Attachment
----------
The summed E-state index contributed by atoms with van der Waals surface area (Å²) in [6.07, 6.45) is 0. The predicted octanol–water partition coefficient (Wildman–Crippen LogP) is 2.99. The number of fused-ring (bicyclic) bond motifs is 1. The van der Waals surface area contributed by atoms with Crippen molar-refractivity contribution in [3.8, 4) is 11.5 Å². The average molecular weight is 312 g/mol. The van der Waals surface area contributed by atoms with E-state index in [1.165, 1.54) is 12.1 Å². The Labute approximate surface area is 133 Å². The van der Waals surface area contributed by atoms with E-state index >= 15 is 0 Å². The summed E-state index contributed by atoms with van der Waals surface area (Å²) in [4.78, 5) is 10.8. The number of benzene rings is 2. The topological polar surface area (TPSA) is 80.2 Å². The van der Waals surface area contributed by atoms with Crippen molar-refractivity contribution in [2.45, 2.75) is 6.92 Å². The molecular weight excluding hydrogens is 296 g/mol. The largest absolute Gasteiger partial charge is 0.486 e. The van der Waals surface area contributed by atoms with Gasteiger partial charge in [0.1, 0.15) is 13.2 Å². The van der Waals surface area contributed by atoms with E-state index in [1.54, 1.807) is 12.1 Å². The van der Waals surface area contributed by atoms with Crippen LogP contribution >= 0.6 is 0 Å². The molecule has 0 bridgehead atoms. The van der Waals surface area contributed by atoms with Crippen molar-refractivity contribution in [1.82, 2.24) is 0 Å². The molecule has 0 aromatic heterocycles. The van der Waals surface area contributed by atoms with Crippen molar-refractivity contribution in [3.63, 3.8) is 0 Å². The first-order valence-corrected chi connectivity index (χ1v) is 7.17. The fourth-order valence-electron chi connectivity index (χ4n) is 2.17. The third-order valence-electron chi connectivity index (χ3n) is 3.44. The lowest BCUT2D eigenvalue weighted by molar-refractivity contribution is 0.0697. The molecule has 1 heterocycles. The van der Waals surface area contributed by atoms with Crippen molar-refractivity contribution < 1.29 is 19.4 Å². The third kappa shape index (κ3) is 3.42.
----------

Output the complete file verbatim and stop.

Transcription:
The summed E-state index contributed by atoms with van der Waals surface area (Å²) in [6.07, 6.45) is 0. The predicted octanol–water partition coefficient (Wildman–Crippen LogP) is 2.99. The number of fused-ring (bicyclic) bond motifs is 1. The van der Waals surface area contributed by atoms with Crippen molar-refractivity contribution in [3.8, 4) is 11.5 Å². The average molecular weight is 312 g/mol. The van der Waals surface area contributed by atoms with E-state index in [1.165, 1.54) is 12.1 Å². The Labute approximate surface area is 133 Å². The van der Waals surface area contributed by atoms with E-state index >= 15 is 0 Å². The summed E-state index contributed by atoms with van der Waals surface area (Å²) in [4.78, 5) is 10.8. The number of benzene rings is 2. The topological polar surface area (TPSA) is 80.2 Å². The van der Waals surface area contributed by atoms with Crippen molar-refractivity contribution in [2.45, 2.75) is 6.92 Å². The molecular weight excluding hydrogens is 296 g/mol. The largest absolute Gasteiger partial charge is 0.486 e. The van der Waals surface area contributed by atoms with Gasteiger partial charge in [0.1, 0.15) is 13.2 Å². The van der Waals surface area contributed by atoms with E-state index in [1.54, 1.807) is 12.1 Å². The van der Waals surface area contributed by atoms with Crippen LogP contribution >= 0.6 is 0 Å². The molecule has 0 bridgehead atoms. The van der Waals surface area contributed by atoms with Crippen molar-refractivity contribution in [1.82, 2.24) is 0 Å². The molecule has 0 aromatic heterocycles. The van der Waals surface area contributed by atoms with Crippen molar-refractivity contribution in [3.63, 3.8) is 0 Å². The first-order valence-corrected chi connectivity index (χ1v) is 7.17. The fourth-order valence-electron chi connectivity index (χ4n) is 2.17. The third-order valence-electron chi connectivity index (χ3n) is 3.44. The lowest BCUT2D eigenvalue weighted by molar-refractivity contribution is 0.0697. The molecule has 1 heterocycles. The van der Waals surface area contributed by atoms with Crippen molar-refractivity contribution < 1.29 is 19.4 Å². The third kappa shape index (κ3) is 3.42.